Film

Head in the clouds

film-TIFF

Breaking from its customary early September chill, Toronto has finally taken revenge on the polar vortex. The highs have been in the 30s. I would under any normal circumstance savour the pristine skies and hot sun, but I’ve spent the last several days happily lost in the clouds. The Clouds of Sils Maria, to be precise. My best consecutive three hours in the 2014 Toronto International Film Festival thus far included a relaxed, extensive interview over good coffee with the ever-engaged and engaging Olivier Assayas, Clouds’ writer and director, followed by a live, on-stage, career-surveying conversation between TIFF CEO and programmer Piers Handling and the luminous, fiercely intelligent Juliette Binoche, Clouds’ star and, to some extent, its subject. Clouds follows a successful French actress in middle age who accepts a role in a remount of the play that made her career. Except that where once she played the ingénue she’s now in the role of the older woman with whom the ingénue tumbles into a fiery erotic entanglement. Most of Clouds is set in a remote Alpine cottage where Binoche runs lines and runs into some eerily parallel relationship with her assistant, played by a remarkably good Kristin Stewart. Elements of Persona hover over Clouds, but Assayas infuses the film with a strangeness and resonance entirely native to this particular story, its ghostly location, its lead actress and chief collaborator, and its sense of what it means to immerse oneself, at risk of losing oneself, in the liminal space between play and reality.

It’s not lost on me that that last bit also summarizes the experience of attending a major festival like TIFF. Movies-movies-movies, interviews, the hunt for free drinks, the remoteness of sleep or a balanced meal. Head in the clouds. No complaints. I’ve seen a number of good bigger films coming soon to a theatre near you. Foxcatcher fuses keyword elements from director Bennett Miller’s earlier features, Capote and Moneyball. Depicting the fateful convergence of multi-millionaire John Eleuthère du Pont (Steve Carell, with prosthetics) and Olympic wrestlers Mark (Channing Tatum) and Dave Schwartz (Mark Ruffalo), it’s a true-crime sports movie, a critique of American entitlement blanketed from frame one in absolute inescapable dread. Speaking of dread, I’ve also seen pabulum disguised as humanist social study: Men, Women & Children, Jason Reitman’s ensemble drama about suburban white people’s sex lives in something dressed like the digital age, is not good, and unfortunately it is not not-good in the sort of hypnotically appalling way that Labor Day was not-good, or, rather, bad. Alas. The title suggests that it’s “for everybody.” I’ve also beheld the weirdness that is David Cronenberg helming a Hollywood satire. Julianne Moore gives a truly gutsy performance as a popular actress panicking in middle age (yes, there’s a few this year, and why not?) and Cronenberg makes this odd choice of project fascinatingly his own, but the script feels out-dated and unfocused. Of course, I’m probably still going to watch it several times. It’s Cronenberg. He’s never not-interesting.

But a perfect day at TIFF still speaks to me in Spanish. Or whatever that shushy variation of castellano is that Argentines speak. And man, can they speak. Most especially if they’re in a Matías Piñeiro movie. Have you heard of him? This charismatic, prolific and rather ingenious young porteño crafts taut, fluidly photographed films packed with incredible aural and visual density. The Princess of France is his third film to deposit fragmented Shakespearean comedies into a contemporary Buenos Aires full of young people talking about love and reading and art-making. There is a tremendous amount of kissing in this dizzyingly cryptic but utterly delightful spin on Love’s Labour’s Lost. There’s also soccer, Schumann, and dancing in the dark. No such mirthful activities are to be found in Jauja, Liverpool director Lisandro Alonso’s wonderfully creepy and visually stunning chronicle of a doomed Patagonian exploration undertaken by a 19th century Danish engineer—played by Viggo Mortensen! He gets lost in the wilds searching for his errant teenaged daughter and speaks excellent broken Spanish with a Danish accent.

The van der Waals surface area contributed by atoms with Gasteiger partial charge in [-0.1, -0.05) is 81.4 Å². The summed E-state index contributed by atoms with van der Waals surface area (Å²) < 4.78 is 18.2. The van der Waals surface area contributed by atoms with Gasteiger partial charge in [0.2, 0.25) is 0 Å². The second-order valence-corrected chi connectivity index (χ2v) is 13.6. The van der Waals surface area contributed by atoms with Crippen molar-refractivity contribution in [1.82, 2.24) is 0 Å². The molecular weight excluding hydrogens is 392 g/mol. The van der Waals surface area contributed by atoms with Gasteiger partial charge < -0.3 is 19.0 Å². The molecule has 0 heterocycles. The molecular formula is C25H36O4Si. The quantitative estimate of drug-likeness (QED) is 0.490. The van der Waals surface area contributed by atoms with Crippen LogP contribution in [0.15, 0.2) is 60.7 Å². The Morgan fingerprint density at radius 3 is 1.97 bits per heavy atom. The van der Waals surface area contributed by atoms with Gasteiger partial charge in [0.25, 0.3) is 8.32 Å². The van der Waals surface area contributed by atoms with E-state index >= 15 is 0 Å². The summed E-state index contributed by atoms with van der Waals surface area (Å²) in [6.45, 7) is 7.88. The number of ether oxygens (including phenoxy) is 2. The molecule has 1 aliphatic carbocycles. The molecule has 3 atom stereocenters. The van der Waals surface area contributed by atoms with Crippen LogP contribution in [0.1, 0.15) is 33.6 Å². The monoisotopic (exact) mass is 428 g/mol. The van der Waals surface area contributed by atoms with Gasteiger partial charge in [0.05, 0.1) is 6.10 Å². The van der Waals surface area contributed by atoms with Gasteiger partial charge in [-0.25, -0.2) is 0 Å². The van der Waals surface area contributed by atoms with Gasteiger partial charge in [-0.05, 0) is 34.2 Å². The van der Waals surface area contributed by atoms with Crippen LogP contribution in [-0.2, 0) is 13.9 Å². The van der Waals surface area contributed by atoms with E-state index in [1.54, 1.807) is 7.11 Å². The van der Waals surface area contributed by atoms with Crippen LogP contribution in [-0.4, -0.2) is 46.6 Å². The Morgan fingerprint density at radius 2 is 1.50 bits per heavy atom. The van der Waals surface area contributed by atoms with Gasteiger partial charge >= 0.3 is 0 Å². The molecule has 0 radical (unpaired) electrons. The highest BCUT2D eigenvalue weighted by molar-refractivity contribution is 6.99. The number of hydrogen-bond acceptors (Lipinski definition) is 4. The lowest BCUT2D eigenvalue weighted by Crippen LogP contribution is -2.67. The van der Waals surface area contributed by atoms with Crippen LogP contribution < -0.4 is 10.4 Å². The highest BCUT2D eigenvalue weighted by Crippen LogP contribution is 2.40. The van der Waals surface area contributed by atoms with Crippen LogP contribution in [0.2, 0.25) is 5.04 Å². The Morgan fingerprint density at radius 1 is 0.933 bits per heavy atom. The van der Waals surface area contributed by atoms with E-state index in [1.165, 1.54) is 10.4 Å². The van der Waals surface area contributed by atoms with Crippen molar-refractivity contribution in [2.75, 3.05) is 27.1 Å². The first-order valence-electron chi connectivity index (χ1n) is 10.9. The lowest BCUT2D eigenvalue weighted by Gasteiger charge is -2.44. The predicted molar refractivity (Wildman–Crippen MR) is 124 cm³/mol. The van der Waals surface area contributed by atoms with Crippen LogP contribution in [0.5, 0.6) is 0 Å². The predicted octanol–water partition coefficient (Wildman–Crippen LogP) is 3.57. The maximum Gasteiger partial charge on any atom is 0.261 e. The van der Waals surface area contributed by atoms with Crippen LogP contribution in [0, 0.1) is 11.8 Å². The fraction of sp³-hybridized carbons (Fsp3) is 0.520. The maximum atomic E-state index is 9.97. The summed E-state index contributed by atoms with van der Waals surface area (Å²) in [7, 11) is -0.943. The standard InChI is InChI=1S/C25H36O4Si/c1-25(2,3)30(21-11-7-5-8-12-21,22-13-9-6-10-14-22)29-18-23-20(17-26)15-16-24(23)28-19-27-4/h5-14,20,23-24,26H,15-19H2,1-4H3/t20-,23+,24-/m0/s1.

But before I close this first of two TIFF reports, lets get back to the monarchy. If The Princess is easily one of this festival’s best films, The Duke of Burgundy is not too far behind in the ranking. Berberian Sound Studio director Peter Strickland’s third feature is set in a world without men, a sly conceit that allows him to tell this tale of long-term love heightened then hampered by sadomasochism without the distraction of having to represent gender or homosexuality in a story that’s really about something else. Like Clouds, the film’s women interact with the mediating device of a kind of theatre, a script that dictates the narrative of their elaborate erotic fantasy life. The film generates suspense through the ambiguity of what’s scripted and what is, for lack of a better word, genuine. But to reduce The Duke of Burgundy to a story synopsis is to ignore what really animates Strickland’s fecund imagination. The film is rife with beguiling flurries of images of forests, lingerie and butterflies, with sounds of clocks, sighs, heavy heels on wood floors. It’s intoxicating, funny, bizarre, yet totally relatable. Yes, a love story, that evergreen of film types. I’ll be back next week to tell you about at least two more of those, one godawful, and one you will really have to see.

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